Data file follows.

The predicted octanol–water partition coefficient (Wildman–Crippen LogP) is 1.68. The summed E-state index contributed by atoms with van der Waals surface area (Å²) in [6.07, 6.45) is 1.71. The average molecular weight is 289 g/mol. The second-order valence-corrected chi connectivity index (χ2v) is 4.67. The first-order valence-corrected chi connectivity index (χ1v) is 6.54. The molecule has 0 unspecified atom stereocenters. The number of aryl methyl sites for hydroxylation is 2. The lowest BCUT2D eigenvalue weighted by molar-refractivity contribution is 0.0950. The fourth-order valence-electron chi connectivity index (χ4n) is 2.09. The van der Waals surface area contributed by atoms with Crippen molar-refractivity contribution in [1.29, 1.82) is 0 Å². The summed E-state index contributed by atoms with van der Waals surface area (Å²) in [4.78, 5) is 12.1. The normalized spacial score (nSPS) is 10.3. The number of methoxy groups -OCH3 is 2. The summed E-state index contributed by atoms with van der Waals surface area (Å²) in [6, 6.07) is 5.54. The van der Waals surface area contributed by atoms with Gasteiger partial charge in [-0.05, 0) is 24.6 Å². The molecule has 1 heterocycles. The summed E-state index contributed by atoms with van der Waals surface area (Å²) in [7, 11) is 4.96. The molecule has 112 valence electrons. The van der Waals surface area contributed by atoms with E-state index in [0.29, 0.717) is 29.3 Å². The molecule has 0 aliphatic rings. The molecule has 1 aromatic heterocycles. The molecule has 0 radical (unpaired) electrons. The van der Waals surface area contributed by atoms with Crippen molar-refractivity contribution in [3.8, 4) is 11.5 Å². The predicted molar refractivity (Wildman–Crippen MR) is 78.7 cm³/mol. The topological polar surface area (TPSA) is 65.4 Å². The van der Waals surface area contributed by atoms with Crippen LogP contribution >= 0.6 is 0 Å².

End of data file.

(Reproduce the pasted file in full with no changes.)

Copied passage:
The predicted octanol–water partition coefficient (Wildman–Crippen LogP) is 1.68. The summed E-state index contributed by atoms with van der Waals surface area (Å²) in [6.07, 6.45) is 1.71. The average molecular weight is 289 g/mol. The second-order valence-corrected chi connectivity index (χ2v) is 4.67. The first-order valence-corrected chi connectivity index (χ1v) is 6.54. The molecule has 0 unspecified atom stereocenters. The number of aryl methyl sites for hydroxylation is 2. The lowest BCUT2D eigenvalue weighted by molar-refractivity contribution is 0.0950. The fourth-order valence-electron chi connectivity index (χ4n) is 2.09. The van der Waals surface area contributed by atoms with Crippen molar-refractivity contribution in [1.29, 1.82) is 0 Å². The summed E-state index contributed by atoms with van der Waals surface area (Å²) in [4.78, 5) is 12.1. The normalized spacial score (nSPS) is 10.3. The number of methoxy groups -OCH3 is 2. The summed E-state index contributed by atoms with van der Waals surface area (Å²) in [6, 6.07) is 5.54. The van der Waals surface area contributed by atoms with Gasteiger partial charge in [-0.05, 0) is 24.6 Å². The molecule has 1 heterocycles. The summed E-state index contributed by atoms with van der Waals surface area (Å²) in [7, 11) is 4.96. The molecule has 112 valence electrons. The van der Waals surface area contributed by atoms with E-state index in [0.29, 0.717) is 29.3 Å². The molecule has 0 aliphatic rings. The molecule has 1 aromatic heterocycles. The molecule has 0 radical (unpaired) electrons. The van der Waals surface area contributed by atoms with Crippen molar-refractivity contribution in [3.8, 4) is 11.5 Å². The predicted molar refractivity (Wildman–Crippen MR) is 78.7 cm³/mol. The topological polar surface area (TPSA) is 65.4 Å². The van der Waals surface area contributed by atoms with Crippen LogP contribution >= 0.6 is 0 Å².